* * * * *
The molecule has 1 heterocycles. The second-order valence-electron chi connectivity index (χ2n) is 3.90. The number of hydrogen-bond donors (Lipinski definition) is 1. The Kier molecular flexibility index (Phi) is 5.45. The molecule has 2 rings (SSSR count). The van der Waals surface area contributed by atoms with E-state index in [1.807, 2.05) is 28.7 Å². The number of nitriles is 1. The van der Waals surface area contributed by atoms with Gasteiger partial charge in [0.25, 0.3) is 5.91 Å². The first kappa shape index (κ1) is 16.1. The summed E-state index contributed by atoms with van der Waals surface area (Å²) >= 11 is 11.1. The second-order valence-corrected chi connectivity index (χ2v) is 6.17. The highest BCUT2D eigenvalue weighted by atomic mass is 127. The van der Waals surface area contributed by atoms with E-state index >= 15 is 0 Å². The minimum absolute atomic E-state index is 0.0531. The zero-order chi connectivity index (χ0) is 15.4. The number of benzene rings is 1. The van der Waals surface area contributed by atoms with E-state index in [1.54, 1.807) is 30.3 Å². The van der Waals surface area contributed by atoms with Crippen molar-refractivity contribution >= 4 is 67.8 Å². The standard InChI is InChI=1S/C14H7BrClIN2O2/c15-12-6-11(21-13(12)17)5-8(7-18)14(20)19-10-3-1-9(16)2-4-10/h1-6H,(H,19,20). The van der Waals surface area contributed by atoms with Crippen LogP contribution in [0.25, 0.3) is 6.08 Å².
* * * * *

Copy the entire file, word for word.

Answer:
The molecule has 1 heterocycles. The second-order valence-electron chi connectivity index (χ2n) is 3.90. The number of hydrogen-bond donors (Lipinski definition) is 1. The Kier molecular flexibility index (Phi) is 5.45. The molecule has 2 rings (SSSR count). The van der Waals surface area contributed by atoms with E-state index in [1.807, 2.05) is 28.7 Å². The number of nitriles is 1. The van der Waals surface area contributed by atoms with Gasteiger partial charge in [0.25, 0.3) is 5.91 Å². The first kappa shape index (κ1) is 16.1. The summed E-state index contributed by atoms with van der Waals surface area (Å²) >= 11 is 11.1. The second-order valence-corrected chi connectivity index (χ2v) is 6.17. The highest BCUT2D eigenvalue weighted by atomic mass is 127. The van der Waals surface area contributed by atoms with E-state index >= 15 is 0 Å². The minimum absolute atomic E-state index is 0.0531. The zero-order chi connectivity index (χ0) is 15.4. The number of benzene rings is 1. The van der Waals surface area contributed by atoms with E-state index in [1.54, 1.807) is 30.3 Å². The van der Waals surface area contributed by atoms with Crippen molar-refractivity contribution >= 4 is 67.8 Å². The standard InChI is InChI=1S/C14H7BrClIN2O2/c15-12-6-11(21-13(12)17)5-8(7-18)14(20)19-10-3-1-9(16)2-4-10/h1-6H,(H,19,20). The van der Waals surface area contributed by atoms with Crippen LogP contribution in [0.25, 0.3) is 6.08 Å².